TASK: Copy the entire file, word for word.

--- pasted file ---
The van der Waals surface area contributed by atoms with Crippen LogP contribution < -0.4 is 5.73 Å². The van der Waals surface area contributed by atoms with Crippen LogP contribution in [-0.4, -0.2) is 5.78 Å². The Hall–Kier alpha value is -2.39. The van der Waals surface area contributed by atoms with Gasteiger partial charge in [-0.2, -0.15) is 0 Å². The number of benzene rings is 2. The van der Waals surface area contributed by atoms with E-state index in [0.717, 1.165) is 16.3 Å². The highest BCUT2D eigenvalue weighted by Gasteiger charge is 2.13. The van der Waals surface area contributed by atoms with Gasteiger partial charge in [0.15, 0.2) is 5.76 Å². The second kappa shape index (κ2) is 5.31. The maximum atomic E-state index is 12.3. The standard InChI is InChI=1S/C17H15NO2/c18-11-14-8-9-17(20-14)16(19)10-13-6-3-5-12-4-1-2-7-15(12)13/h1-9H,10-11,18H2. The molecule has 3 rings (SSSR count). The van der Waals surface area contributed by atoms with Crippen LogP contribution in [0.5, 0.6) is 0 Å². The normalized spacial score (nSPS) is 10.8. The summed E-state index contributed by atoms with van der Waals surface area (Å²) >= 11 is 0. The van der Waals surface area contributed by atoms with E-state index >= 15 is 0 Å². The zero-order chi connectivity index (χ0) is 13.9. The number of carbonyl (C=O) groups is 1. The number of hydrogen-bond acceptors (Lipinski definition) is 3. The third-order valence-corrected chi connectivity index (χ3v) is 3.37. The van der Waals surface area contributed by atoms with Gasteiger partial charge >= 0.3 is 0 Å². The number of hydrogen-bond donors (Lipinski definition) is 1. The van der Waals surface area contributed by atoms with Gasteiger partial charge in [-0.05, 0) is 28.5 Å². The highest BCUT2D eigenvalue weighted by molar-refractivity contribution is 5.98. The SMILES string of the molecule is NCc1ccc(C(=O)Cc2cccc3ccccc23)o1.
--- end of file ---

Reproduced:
The van der Waals surface area contributed by atoms with Crippen LogP contribution < -0.4 is 5.73 Å². The van der Waals surface area contributed by atoms with Crippen LogP contribution in [-0.4, -0.2) is 5.78 Å². The Hall–Kier alpha value is -2.39. The van der Waals surface area contributed by atoms with Gasteiger partial charge in [-0.2, -0.15) is 0 Å². The number of benzene rings is 2. The van der Waals surface area contributed by atoms with E-state index in [0.717, 1.165) is 16.3 Å². The highest BCUT2D eigenvalue weighted by Gasteiger charge is 2.13. The van der Waals surface area contributed by atoms with Gasteiger partial charge in [0.15, 0.2) is 5.76 Å². The second kappa shape index (κ2) is 5.31. The maximum atomic E-state index is 12.3. The standard InChI is InChI=1S/C17H15NO2/c18-11-14-8-9-17(20-14)16(19)10-13-6-3-5-12-4-1-2-7-15(12)13/h1-9H,10-11,18H2. The molecule has 3 rings (SSSR count). The van der Waals surface area contributed by atoms with Crippen LogP contribution in [0.5, 0.6) is 0 Å². The normalized spacial score (nSPS) is 10.8. The summed E-state index contributed by atoms with van der Waals surface area (Å²) >= 11 is 0. The van der Waals surface area contributed by atoms with E-state index >= 15 is 0 Å². The zero-order chi connectivity index (χ0) is 13.9. The number of carbonyl (C=O) groups is 1. The number of hydrogen-bond acceptors (Lipinski definition) is 3. The third-order valence-corrected chi connectivity index (χ3v) is 3.37. The van der Waals surface area contributed by atoms with Gasteiger partial charge >= 0.3 is 0 Å². The number of hydrogen-bond donors (Lipinski definition) is 1. The van der Waals surface area contributed by atoms with Gasteiger partial charge in [-0.05, 0) is 28.5 Å². The highest BCUT2D eigenvalue weighted by molar-refractivity contribution is 5.98. The SMILES string of the molecule is NCc1ccc(C(=O)Cc2cccc3ccccc23)o1.